Death of the Old Adam, Death of the Old Eve

Jesus said that if you would gain your life in this world… you must lose it.

Is there any dying going on in your church? Are people losing their lives on a regular basis?

It’s supposed to happen, you know.

St. Paul tells us that “the law brings death.”

 There is no life in it.    Life… the authentic, genuine life in Christ that the scriptures speak of, and that the Saints testify to, is found only through, and in the gospel of Jesus Christ.

Back to death.

The new life in Christ Jesus can only come about as a result of the death of the old Adam/Eve. The old Man/Woman must be put to death and not coddled.

OK, I’ll buy that…but how?     We mentioned it earlier…God’s Law.

The law will do it’s job on us.   It will expose our sinfulness.   It will demand from us.    It will wear us down.     And it will kill us.

In many churches today, there is no dying.   

The old Adam/Eve are celebrated!   They are wined and dined on a diet of Christian progressivism.   They are not killed off but improved upon, made well, made better and better…striving to be like Jesus.

How is that dying?

The law needs to be wielded like the sword that it is.   It needs to be pointed directly at the heart of the old Adam and run clear through him.   All the old Adams and Eves need to die… and that is me and you and everyone else in the pews.

Does this need be a fire and brimstone type sermon with finger wagging and high energy emotions?    No.   Not really.   It can be…but it’s not necessary.

The law is so powerful, so intrusive into all of our lives, that it can just be as simple as pointing out how you are being had all week by your own sinfulness, the demands of work, of homelife, of city and nation, and the devil, who is real and who is after you.  The law does it’s work on you by making you realize how far short you have fallen from the standard that God uses for measuring our performance …and that is ‘perfection’.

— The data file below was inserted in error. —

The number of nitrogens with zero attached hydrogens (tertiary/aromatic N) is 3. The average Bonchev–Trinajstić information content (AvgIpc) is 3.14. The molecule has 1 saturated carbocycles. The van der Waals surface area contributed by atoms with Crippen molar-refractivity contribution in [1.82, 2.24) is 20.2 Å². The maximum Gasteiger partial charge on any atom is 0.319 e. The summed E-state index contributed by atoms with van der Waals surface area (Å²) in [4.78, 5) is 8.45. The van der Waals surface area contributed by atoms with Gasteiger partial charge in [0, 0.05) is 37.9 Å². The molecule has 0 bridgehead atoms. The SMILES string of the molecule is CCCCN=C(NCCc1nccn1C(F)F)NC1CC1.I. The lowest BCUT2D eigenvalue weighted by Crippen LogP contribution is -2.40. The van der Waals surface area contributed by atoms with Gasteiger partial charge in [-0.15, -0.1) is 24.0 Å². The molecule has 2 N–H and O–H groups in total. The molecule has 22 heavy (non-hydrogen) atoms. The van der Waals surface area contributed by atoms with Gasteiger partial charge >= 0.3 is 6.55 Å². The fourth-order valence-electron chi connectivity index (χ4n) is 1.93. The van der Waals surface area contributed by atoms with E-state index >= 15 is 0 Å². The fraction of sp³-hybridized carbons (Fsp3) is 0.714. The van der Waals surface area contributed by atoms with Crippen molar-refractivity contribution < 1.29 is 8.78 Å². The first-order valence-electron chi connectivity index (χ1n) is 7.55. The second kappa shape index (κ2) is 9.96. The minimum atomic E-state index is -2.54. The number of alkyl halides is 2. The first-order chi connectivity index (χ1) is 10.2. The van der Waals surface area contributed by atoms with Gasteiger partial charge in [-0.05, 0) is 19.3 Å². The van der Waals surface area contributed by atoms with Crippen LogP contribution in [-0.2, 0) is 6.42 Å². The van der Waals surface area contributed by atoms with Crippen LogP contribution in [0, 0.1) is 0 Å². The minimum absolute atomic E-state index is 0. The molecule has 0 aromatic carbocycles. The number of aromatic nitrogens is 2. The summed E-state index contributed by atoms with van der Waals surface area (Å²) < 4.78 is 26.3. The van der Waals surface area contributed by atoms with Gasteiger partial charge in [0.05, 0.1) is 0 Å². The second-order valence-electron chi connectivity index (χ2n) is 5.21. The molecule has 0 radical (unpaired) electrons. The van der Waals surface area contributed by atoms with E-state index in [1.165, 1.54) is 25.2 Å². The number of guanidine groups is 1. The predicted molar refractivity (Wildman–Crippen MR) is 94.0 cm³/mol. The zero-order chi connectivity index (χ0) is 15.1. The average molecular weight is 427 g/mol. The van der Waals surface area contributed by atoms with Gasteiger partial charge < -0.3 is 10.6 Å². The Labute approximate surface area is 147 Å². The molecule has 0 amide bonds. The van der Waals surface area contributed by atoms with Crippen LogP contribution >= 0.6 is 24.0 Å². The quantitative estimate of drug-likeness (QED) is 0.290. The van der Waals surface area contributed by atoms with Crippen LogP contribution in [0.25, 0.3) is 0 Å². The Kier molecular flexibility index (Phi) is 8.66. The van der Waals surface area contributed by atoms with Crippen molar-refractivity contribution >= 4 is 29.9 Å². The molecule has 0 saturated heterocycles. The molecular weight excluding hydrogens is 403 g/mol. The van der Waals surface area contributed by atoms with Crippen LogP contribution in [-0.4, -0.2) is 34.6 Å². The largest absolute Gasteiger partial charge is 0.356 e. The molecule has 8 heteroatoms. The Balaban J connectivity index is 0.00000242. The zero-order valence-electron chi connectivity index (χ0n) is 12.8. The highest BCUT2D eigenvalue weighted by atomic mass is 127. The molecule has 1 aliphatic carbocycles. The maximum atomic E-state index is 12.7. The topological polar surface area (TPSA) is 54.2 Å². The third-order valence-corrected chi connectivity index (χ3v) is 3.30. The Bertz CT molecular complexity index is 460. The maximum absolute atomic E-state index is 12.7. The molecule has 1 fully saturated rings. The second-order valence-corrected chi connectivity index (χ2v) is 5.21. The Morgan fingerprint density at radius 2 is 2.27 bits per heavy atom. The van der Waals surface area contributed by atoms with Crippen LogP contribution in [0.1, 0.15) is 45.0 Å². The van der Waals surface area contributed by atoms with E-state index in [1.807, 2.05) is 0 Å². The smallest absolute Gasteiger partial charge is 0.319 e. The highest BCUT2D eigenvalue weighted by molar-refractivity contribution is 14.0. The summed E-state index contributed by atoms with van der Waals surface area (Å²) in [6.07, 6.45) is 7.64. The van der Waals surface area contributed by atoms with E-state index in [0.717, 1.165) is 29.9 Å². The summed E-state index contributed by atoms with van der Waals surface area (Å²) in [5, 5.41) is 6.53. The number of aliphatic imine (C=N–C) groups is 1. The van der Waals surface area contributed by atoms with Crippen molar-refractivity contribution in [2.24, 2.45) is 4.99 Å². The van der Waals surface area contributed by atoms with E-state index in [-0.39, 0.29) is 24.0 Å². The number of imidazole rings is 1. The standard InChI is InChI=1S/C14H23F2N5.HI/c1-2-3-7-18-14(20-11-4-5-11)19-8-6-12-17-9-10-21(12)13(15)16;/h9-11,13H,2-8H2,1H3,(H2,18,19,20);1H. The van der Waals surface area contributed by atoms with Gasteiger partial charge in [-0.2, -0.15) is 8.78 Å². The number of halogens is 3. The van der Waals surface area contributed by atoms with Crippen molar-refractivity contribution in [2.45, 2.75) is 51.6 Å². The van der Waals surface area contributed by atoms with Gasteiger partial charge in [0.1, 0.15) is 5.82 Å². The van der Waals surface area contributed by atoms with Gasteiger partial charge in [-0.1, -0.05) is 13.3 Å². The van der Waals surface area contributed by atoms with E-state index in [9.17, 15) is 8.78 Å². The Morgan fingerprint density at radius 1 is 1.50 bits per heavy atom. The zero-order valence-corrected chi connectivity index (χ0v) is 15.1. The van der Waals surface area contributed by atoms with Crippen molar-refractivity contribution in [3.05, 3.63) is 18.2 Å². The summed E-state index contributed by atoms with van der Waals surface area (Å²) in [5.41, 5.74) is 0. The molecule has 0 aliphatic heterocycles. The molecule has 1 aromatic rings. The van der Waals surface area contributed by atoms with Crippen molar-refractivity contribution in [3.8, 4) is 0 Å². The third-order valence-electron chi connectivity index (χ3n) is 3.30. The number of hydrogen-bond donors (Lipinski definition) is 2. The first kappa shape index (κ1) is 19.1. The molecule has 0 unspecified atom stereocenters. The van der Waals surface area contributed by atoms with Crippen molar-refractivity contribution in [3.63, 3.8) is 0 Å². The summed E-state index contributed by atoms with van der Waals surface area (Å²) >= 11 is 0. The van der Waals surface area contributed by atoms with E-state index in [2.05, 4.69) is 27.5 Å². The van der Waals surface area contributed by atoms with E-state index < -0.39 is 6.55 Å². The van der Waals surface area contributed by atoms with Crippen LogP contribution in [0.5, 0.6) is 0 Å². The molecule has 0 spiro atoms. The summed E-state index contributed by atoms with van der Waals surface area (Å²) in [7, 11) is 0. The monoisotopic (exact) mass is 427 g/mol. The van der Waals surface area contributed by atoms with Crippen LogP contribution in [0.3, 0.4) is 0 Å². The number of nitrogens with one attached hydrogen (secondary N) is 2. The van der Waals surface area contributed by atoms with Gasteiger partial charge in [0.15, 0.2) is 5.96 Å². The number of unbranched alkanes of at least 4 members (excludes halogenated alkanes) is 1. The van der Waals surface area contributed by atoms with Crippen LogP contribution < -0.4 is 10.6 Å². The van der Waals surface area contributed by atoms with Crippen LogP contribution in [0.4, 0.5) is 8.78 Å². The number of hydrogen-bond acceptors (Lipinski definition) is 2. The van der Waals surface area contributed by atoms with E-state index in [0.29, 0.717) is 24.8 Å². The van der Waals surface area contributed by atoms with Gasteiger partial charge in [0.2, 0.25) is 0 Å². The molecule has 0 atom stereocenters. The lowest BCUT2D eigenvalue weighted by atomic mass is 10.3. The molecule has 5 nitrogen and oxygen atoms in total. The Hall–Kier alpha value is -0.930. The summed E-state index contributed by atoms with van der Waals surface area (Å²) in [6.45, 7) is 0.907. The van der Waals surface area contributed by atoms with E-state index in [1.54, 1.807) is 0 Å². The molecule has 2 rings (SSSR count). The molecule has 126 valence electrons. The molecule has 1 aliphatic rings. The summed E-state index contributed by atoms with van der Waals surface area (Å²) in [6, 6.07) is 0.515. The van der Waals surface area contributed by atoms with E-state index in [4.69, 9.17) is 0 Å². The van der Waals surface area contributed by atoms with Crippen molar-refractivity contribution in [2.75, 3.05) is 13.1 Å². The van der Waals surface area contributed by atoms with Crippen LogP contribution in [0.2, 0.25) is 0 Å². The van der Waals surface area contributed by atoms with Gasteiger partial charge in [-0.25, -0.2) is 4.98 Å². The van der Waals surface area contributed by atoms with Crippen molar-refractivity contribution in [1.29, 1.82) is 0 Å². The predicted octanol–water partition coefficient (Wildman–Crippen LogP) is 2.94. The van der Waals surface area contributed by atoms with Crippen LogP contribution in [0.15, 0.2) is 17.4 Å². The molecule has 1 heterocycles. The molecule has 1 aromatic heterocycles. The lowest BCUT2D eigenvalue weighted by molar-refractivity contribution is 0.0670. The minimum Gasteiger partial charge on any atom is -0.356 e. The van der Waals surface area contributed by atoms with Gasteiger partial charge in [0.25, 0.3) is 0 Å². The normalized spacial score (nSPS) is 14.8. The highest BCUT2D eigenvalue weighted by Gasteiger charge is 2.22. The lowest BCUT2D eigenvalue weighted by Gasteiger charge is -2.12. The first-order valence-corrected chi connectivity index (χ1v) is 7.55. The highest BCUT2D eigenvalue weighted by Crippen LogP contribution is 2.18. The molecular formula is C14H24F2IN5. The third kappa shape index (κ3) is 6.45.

“Your righteousness must EXCEED that of the Pharisees and scribes.”
       “You must be PERFECT as your Father in Heaven is PERFECT.”
                     ” SELL EVERYTHING you’ve got and follow me.”

That is the Law.    Jesus’ sermon on the mount wasn’t a lawnmower manual on ‘how to’  become a better Christian…it was a death sentence,  handed directly to you and executed right then and there.  He was trying to kill us!

He was trying to kill us off to the ‘God project’ which is “religion”!    Our efforts at making ourselves more presentable is not making us better…it’s making us worse!

We need to die.  And when we are sufficiently dead enough, to self and our little game of self justification,  then that pure sweet sound of forgiveness spoken from the cross and spoken over you at your baptism can go to work on you and in you,  and raise you up, and breathe new life into you and make you whole again.

It is the other side of that two-edged blade of law and gospel. The ‘life’ side.

It is Jesus’ declaration to you. In the words of the pastor, in the water and Word of baptism, in the bread and the wine of His supper…”You are forgiven!”

Death and resurrection. Repentance and forgiveness. A picture of baptism.

     All…for you!      Go now… and live!      You are free!       That’s the gospel!


All of that came as a result of a death.

Is there any dying going on in your church?

Godly Dreams?

 In the Bible, God speakes to His people in dreams (Genesis 46:2) .

But, also in the Bible God tells us not to not trust in what is seen and heard in our dreams, but rather in His Word. (Jeremiah 23: 25-28 )